and here is the sec-pro level IIIA ballistic “hockey” mask
    http://www.securityprousa.com/tabaleiiima.html

    wear it with the plates and scare the bejeezus out ef everyone.

  • zack991

    I am sorry but for a little bit more I can buy a ceramic plate that is designed to stop 7.62 rifle rounds. You can get them online and yes some dealers are hard pressed to sell to civilians, but most will sell them to you with a simple background check so to cover their butt.

    • Lance

      This wont stop a 7.62x39mm round. This is IIIA which can stop a .44mag round. Level III is rifle rated not IIIA.

      • Alex

        Did you read his comment?

  • nobody

    I don’t know what they are talking about with certain body armor being illegal. I just looked at several sights that sell it and only restrictions they mention are in most places you can’t be a convicted felon and that in Maryland you have to purchase it in a face to face transaction, if there were states or areas that banned certain kinds of body armor you would think they would mention it similar to how websites that sell ammo or magazines actually say the areas that there are restrictions for. So now I’m wondering, why as a civilian would I want to purchase body armor designed specifically to not be concealable when there are options that are.

    Also their chart is wrong, not all ceramic plates need armor backing and it is a poor comparison to claim it weighs less when almost all ceramic plates can stop rifle rounds while this one can’t.

  • Patrick

    Now all the mall ninjas will be happy!

  • http://www.thefirearmblog.com/blog/ Steve (The Firearm Blog)

    Please correct me if I am wrong, but I was under the impression that steel plates required some sort of armor backing, such as a Level IIIA vest because when a steel plate is hit there sprall is launched on the opposite side (towards the wearer).

    Am I wrong?

    • mosinman

      i believe so, at least if i had some steel plate armour id wear a backing. in ww1 often times tank crews were injured becuase there were no spall liners so they had to improvise and make masks and vests to protect themselves when the tank was hit and shards of metal went flying

      • noob

        this plate is advertised in the video as an encapsulated laminate with an integral spall catching layer under the plastic solvent proof coating. the material was apparently made for trailers and mobile mess buildings for soldiers worried about mortar fragments. it was supposed to be thin and light so you didn’t need bundles of spall liner on the inside. with that in mind, a direct mortar hit or a HESH hit was *not* in the design brief and would definitely mess up the day of anything inside a frag rated trailer.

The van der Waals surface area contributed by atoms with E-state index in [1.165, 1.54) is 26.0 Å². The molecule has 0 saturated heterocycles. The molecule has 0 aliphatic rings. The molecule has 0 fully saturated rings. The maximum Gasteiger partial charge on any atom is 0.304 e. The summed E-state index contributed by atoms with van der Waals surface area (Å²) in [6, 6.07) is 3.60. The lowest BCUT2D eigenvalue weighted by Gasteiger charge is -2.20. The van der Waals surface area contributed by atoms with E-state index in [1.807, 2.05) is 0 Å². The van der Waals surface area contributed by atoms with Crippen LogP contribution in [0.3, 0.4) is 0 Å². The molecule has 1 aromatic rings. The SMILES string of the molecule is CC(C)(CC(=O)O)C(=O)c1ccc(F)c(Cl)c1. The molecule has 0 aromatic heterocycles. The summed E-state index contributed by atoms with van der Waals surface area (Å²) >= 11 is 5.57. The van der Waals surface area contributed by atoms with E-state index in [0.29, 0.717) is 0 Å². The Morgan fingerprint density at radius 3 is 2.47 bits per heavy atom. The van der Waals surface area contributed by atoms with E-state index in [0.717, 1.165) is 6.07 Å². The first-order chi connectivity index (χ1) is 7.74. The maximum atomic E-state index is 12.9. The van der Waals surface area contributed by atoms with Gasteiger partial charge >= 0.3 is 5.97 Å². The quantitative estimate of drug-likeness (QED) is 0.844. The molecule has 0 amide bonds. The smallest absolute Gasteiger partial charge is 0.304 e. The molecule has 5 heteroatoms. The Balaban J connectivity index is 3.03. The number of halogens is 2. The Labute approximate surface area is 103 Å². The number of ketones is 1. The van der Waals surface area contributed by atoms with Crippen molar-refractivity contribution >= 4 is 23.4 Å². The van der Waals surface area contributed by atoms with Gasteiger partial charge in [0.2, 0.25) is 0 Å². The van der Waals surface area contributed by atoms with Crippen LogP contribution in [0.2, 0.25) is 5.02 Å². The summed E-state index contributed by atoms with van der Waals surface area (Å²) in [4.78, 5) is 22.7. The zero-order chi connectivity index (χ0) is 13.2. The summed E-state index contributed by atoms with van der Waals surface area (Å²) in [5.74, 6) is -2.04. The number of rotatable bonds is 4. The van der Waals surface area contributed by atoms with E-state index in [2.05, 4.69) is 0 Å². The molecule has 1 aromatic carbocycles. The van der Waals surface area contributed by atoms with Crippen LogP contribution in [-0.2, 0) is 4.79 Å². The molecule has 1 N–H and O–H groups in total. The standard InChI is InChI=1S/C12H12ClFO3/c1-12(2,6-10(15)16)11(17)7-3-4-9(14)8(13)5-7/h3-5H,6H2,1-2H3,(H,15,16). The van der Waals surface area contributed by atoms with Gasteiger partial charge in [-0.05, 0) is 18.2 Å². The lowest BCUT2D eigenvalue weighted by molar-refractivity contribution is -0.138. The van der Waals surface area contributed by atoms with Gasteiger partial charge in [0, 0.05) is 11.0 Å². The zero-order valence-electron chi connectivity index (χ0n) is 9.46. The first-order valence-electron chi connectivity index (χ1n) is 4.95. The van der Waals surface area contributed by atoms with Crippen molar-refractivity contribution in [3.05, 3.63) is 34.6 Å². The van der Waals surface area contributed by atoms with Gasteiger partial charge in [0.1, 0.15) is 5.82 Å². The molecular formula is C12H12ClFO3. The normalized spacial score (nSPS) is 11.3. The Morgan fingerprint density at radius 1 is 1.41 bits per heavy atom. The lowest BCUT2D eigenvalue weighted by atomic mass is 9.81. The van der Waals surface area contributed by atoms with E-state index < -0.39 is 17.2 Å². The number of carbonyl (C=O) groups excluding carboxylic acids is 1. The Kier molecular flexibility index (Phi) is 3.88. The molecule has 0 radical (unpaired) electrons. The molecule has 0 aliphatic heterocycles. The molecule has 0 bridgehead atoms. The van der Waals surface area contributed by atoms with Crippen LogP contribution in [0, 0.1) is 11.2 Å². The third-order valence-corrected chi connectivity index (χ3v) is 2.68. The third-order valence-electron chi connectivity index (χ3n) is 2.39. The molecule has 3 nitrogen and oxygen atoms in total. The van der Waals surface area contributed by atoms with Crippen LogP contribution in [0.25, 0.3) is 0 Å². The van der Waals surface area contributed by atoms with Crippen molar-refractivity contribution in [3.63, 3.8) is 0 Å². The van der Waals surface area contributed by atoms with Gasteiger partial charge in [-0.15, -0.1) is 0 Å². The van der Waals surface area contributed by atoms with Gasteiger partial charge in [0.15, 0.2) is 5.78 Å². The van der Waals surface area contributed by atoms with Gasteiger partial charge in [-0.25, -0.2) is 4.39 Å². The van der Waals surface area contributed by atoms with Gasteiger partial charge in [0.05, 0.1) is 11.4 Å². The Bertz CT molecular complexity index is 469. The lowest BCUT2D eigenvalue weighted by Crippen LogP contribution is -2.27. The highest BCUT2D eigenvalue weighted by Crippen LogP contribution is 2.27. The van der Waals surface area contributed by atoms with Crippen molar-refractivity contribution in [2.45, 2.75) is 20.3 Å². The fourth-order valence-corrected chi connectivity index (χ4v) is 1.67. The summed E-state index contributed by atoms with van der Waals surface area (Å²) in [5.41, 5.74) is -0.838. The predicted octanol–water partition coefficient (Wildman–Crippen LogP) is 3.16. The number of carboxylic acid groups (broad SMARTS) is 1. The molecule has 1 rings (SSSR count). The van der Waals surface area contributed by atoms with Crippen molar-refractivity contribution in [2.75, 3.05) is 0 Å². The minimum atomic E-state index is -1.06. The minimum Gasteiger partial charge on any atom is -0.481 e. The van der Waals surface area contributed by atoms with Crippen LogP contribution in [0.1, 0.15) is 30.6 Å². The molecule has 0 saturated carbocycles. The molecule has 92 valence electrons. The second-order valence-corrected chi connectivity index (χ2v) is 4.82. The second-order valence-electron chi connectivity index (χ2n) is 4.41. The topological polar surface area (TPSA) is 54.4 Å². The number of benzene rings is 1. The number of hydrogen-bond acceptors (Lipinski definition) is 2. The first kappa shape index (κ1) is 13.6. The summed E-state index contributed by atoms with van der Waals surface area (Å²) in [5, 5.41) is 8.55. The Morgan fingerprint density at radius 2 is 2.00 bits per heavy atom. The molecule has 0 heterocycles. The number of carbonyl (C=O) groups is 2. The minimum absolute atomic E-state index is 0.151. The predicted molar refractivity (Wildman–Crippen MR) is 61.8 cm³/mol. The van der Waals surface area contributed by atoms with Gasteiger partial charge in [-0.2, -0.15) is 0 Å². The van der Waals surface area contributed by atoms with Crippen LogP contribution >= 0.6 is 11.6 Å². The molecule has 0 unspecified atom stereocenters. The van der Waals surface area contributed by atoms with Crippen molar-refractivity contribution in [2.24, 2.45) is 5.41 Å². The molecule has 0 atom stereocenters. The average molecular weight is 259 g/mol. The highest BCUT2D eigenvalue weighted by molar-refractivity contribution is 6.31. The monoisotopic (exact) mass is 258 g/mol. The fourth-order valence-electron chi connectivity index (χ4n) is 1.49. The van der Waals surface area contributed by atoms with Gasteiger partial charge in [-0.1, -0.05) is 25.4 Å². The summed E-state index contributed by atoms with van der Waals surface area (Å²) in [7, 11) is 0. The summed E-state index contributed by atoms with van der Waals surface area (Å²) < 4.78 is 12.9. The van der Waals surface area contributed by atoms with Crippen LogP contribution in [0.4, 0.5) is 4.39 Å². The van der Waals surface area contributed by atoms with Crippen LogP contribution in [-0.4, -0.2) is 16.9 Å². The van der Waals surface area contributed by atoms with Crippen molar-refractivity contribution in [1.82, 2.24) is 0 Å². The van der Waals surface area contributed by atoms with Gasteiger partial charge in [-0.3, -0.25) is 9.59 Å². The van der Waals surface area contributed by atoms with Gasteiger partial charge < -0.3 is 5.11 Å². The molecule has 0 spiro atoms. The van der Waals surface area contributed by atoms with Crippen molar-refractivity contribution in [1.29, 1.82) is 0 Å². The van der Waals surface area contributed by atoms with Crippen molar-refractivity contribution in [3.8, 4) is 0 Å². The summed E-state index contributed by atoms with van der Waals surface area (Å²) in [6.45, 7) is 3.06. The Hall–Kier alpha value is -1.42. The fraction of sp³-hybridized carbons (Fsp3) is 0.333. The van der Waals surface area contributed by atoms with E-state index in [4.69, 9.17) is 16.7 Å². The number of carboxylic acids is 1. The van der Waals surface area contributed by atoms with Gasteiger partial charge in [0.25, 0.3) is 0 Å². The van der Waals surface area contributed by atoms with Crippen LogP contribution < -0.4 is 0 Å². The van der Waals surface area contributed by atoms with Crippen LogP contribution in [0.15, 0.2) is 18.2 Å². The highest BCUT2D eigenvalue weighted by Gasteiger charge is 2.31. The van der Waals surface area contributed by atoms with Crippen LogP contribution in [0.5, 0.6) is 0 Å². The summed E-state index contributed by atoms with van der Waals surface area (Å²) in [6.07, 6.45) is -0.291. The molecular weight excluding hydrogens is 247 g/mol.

• Zach

      You’re partially true. There are IIIA “Rifle Plates” that will not defeat rifle rounds without a soft armor backing. In this situation, the strike industries plate is what is known as a stand-alone plate, capable of defeating all the rounds it is graded for without addition soft armor backing.

  • somecop

    So.. what’s the point of a non-concealable body armor again?

    • noob

      for bugout and shtf? i remember the korean grocers standing on the roofs of their stores in full swat turtle gear after katrina

  • D

    no laws against body armor in Texas as long as you arent a felon.

  • mosinman

    id buy this! not expensive at all if it works as advertised

  • Dangermouae

    So if I understand correctly fellons comiting crime will be breaking the law if they do it searing body armour?
    More stupid laws making victims of innocent people and ignored by the criminal.

  • Brendan

    Anybody else notice the typo at the end of the demo video? I suppose that’s why these guys are engineers rather than teachers.

  • Jeff

    Why is there IIIA hard armor when there is IIIA soft armor? Similarly, why wear IIIA plates when you can wear III?

  • mosinman

    i wonder if you stack enough of these plates together, would it be enough to stop rifle rounds?

    • PK Rey

      i wouldnt be surprised if these plates did stop intermediate rifle rounds unlke our old issued ceramic plates marked “7.62mm”. I’m most likely going to purchase a few of these and put up a couple vids of these against the AK and M1 garand if possible

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  • Dan

    Can I purchase advanced body armor (boron carbide ceramic plates with spectre